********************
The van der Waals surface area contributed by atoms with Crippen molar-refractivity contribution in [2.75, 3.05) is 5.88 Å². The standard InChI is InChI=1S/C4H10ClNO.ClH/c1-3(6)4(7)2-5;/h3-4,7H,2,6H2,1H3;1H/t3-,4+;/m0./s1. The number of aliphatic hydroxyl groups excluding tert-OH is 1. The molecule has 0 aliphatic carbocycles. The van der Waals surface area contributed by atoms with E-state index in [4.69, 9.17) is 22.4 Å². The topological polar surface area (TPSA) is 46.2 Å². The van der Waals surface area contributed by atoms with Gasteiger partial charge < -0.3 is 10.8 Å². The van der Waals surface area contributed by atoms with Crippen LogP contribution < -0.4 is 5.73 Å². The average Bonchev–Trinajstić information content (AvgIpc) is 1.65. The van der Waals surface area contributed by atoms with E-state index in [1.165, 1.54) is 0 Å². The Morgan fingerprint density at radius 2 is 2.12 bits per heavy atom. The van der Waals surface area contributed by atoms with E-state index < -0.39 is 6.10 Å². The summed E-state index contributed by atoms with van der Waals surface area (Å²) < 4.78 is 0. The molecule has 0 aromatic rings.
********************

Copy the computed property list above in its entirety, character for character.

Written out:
The van der Waals surface area contributed by atoms with Crippen molar-refractivity contribution in [2.75, 3.05) is 5.88 Å². The standard InChI is InChI=1S/C4H10ClNO.ClH/c1-3(6)4(7)2-5;/h3-4,7H,2,6H2,1H3;1H/t3-,4+;/m0./s1. The number of aliphatic hydroxyl groups excluding tert-OH is 1. The molecule has 0 aliphatic carbocycles. The van der Waals surface area contributed by atoms with E-state index in [4.69, 9.17) is 22.4 Å². The topological polar surface area (TPSA) is 46.2 Å². The van der Waals surface area contributed by atoms with Gasteiger partial charge < -0.3 is 10.8 Å². The van der Waals surface area contributed by atoms with Crippen LogP contribution < -0.4 is 5.73 Å². The average Bonchev–Trinajstić information content (AvgIpc) is 1.65. The van der Waals surface area contributed by atoms with E-state index in [1.165, 1.54) is 0 Å². The Morgan fingerprint density at radius 2 is 2.12 bits per heavy atom. The van der Waals surface area contributed by atoms with E-state index < -0.39 is 6.10 Å². The summed E-state index contributed by atoms with van der Waals surface area (Å²) < 4.78 is 0. The molecule has 0 aromatic rings.